Yahoo Now Alerting Users Of State-Sponsored Hacks - InformationWeek
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12/26/2015
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Yahoo Now Alerting Users Of State-Sponsored Hacks

Yahoo will begin warning its users when the company suspects that customers' accounts have been targeted by state-sponsored hackers. Twitter and Facebook have already started similar alert systems.

7 Hot Advances In Email Security
7 Hot Advances In Email Security
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First, Facebook, and Twitter started alerting users. Now, Yahoo is planning to notify its customers if the company suspects that their accounts have been hacked by parties working on behalf of governments.

These new Yahoo notifications will provide targeted users with specific actions they can take to help ensure that their Yahoo accounts are safe and secure.

A Dec. 21 blog post by Bob Lord, Yahoo's chief information security officer, explained some of the actions users should take immediately if contacted by Yahoo in this case.

The blog post explains that if a user receives a message from Yahoo regarding a suspected hack by state-sponsored actors, users should turn on the account key, or two-step verification, to approve or deny sign-in notifications, in order to grant or refuse access to the user's account.

Lord also recommends choosing a strong, unique Yahoo account password that has never been shared or used before. He also asks users to review the company's guidelines for creating a strong password and change the account's old password.

(Image: leezsnow/iStockphoto)

(Image: leezsnow/iStockphoto)

Users should also check that their account recovery information, such as a phone number or alternate recovery email address, is up-to-date and that they still have access to them. They should remove ones that they no longer have access to or don't recognize.

Lord wrote that users should also check mail forwarding and reply-to settings, since hackers could edit these settings to receive copies of emails that users send or receive. Finally, users are also asked to review their recent activity in account settings for sessions they don't recognize.

"We're committed to protecting the security and safety of our users, and we strive to detect and prevent unauthorized access to user accounts by third parties," Lord wrote. "As part of this effort, Yahoo will now notify you if we strongly suspect that your account may have been targeted by a state-sponsored actor. We'll provide these specific notifications so that our users can take appropriate measures to protect their accounts and devices in light of these sophisticated attacks."

Lord also cautioned that it's important to note that, should a user receives one of these notifications, it does not necessarily mean that the account has been compromised. Rather, it suggests that Yahoo strongly suspects that the user may have been a target of an attack.

The purpose of the notification is to encourage users to take steps to secure their online presence. These warnings to Yahoo users do not indicate that Yahoo's internal systems have been compromised in any way.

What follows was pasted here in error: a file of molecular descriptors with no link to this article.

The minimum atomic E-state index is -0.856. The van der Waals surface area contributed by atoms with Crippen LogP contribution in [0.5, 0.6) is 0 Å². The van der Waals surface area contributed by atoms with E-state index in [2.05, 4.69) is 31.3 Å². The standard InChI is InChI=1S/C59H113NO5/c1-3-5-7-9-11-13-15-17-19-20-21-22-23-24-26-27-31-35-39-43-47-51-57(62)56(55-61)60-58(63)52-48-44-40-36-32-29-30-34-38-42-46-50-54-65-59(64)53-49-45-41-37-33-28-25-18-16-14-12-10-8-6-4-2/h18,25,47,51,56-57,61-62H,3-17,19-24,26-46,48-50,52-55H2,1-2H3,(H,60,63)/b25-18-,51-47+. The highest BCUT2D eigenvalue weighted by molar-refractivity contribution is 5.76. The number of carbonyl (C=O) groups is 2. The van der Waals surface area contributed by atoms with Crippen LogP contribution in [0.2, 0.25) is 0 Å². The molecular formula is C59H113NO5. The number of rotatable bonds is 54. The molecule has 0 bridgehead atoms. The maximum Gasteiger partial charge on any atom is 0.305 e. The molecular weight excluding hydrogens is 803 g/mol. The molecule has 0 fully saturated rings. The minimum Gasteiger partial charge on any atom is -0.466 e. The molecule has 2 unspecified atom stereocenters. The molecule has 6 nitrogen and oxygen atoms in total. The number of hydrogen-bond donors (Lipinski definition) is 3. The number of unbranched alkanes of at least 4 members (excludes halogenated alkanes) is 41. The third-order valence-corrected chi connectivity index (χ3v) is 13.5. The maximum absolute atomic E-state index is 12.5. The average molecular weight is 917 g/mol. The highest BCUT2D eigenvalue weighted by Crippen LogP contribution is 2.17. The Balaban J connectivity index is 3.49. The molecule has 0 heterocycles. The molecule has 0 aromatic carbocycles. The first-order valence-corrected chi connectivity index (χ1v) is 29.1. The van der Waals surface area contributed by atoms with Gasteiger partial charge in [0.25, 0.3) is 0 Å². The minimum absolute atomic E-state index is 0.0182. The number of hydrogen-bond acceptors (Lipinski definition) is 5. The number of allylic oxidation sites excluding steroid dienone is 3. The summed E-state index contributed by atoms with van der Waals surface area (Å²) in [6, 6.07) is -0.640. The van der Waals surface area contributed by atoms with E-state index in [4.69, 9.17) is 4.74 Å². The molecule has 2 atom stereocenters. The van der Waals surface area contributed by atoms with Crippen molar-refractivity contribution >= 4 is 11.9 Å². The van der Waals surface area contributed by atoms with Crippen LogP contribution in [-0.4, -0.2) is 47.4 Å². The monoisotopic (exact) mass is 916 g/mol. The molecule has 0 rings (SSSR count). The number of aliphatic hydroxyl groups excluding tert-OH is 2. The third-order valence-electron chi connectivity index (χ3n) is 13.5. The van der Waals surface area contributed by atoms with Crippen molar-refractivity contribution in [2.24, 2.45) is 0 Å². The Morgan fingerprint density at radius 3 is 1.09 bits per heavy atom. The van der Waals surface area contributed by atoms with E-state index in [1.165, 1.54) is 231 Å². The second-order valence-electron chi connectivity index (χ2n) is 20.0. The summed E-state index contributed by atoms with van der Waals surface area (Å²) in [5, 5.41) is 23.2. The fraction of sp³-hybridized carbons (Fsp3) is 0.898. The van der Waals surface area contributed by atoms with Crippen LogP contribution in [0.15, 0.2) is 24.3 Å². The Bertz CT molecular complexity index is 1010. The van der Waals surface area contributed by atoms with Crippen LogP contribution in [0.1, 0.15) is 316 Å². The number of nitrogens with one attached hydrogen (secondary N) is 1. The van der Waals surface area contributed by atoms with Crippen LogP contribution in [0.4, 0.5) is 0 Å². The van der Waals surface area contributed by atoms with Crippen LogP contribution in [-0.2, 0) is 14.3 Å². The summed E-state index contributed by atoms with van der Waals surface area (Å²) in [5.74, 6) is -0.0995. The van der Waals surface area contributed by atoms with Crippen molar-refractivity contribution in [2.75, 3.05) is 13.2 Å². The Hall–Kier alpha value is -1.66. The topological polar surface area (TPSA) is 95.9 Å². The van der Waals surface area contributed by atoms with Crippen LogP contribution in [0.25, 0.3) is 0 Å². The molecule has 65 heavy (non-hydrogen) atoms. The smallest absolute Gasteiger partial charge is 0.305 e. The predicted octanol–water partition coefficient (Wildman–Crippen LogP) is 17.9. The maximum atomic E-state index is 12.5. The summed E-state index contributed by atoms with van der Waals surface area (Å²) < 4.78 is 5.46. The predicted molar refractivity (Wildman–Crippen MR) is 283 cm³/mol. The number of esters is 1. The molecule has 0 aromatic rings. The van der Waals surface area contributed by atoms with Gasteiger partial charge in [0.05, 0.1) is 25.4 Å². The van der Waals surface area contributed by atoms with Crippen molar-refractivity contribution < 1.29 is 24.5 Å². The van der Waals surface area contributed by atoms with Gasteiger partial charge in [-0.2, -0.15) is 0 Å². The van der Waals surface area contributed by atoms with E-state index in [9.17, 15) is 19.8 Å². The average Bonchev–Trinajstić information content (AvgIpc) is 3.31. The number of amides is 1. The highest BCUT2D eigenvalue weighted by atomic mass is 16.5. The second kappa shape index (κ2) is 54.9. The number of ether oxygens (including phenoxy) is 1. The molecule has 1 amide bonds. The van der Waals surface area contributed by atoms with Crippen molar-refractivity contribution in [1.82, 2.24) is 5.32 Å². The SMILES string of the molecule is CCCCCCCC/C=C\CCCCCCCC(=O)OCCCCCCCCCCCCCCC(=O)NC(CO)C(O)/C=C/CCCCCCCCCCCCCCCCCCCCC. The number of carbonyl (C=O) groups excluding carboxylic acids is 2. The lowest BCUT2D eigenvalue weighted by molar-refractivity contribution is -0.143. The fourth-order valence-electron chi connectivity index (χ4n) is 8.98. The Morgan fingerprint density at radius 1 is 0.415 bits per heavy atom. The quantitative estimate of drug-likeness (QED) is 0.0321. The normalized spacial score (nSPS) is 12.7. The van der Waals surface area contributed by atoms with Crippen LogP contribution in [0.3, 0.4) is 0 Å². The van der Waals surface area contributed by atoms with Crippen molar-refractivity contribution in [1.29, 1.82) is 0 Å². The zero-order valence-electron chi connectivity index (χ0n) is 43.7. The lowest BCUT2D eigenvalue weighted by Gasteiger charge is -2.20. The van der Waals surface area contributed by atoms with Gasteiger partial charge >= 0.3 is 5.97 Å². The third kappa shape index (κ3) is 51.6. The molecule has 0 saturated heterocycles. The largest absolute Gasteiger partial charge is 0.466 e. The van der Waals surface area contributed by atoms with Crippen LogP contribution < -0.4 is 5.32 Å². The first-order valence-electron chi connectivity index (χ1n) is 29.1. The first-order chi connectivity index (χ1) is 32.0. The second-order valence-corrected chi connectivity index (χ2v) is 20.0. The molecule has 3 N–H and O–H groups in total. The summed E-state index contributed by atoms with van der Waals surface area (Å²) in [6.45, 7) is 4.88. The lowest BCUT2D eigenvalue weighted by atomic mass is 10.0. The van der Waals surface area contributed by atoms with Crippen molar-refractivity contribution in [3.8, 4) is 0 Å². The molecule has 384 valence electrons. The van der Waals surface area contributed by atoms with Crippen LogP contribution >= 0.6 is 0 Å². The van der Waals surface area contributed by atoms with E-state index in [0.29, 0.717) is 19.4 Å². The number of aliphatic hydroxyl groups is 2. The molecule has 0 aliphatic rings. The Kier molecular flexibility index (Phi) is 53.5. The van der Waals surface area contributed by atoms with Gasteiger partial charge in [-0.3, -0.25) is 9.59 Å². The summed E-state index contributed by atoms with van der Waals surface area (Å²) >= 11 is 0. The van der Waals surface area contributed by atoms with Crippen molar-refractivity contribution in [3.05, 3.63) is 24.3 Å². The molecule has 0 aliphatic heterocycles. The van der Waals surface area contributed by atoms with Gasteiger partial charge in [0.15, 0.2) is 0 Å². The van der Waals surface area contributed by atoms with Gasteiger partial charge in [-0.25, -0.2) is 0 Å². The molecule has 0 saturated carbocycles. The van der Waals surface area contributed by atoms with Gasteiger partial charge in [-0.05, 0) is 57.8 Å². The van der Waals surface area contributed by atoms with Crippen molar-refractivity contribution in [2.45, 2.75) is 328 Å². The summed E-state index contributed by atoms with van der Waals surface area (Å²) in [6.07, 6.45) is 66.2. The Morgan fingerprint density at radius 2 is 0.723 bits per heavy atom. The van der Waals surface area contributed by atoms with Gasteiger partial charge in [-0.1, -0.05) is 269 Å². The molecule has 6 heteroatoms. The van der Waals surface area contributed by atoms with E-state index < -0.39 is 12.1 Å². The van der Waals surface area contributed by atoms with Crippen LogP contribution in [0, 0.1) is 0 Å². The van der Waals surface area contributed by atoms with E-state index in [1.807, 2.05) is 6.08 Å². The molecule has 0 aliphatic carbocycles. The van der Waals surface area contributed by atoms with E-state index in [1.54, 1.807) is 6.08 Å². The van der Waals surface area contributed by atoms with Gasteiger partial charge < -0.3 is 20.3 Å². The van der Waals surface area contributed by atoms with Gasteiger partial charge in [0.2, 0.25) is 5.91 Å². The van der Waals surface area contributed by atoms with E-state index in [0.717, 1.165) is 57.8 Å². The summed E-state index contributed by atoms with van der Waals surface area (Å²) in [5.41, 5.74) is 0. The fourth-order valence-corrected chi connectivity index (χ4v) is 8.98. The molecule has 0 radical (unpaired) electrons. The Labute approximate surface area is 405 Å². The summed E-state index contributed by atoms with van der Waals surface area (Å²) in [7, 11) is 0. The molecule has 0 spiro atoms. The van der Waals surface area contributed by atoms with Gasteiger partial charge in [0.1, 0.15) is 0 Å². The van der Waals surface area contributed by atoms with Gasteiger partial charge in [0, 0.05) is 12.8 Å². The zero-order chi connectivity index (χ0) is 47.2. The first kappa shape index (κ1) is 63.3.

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"In order to prevent the actors from learning our detection methods, we do not share any details publicly about these attacks," Lord explained. "However, rest assured we only send these notifications of suspected attacks by state-sponsored actors when we have a high degree of confidence."

In October, social media giant Facebook announced it would start notifying its users if the social networking company suspects an account has been targeted or compromised by an attacker suspected of working on behalf of a nation-state.

Earlier this month, Twitter warned dozens of activists, researchers, nonprofits, and journalists that their accounts on the social media site have been targeted by nation-state hackers.

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Nathan Eddy is a freelance writer for InformationWeek. He has written for Popular Mechanics, Sales & Marketing Management Magazine, FierceMarkets, and CRN, among others. In 2012 he made his first documentary film, The Absent Column. He currently lives in Berlin. View Full Bio

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PedroGonzales
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PedroGonzales,
User Rank: Ninja
12/28/2015 | 5:39:33 PM
Re: Big deal?
I think it is given if certain organizations which do work that is not permissible under a dictatorship government, they are bound to have problems with that government.  If there is an attack from a rogue state, are there other more efficient ways tech companies can respond to them? 
Broadway0474
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Broadway0474,
User Rank: Ninja
12/26/2015 | 9:46:14 PM
Big deal?
Is this just a PR stunt on the tech firms' part? Can someone explain if this really means anything, has any value? I am thinking it just sounds better to say something about "nation-state actors" --- sounds like you're really doing something about cyber risk. Sounds.
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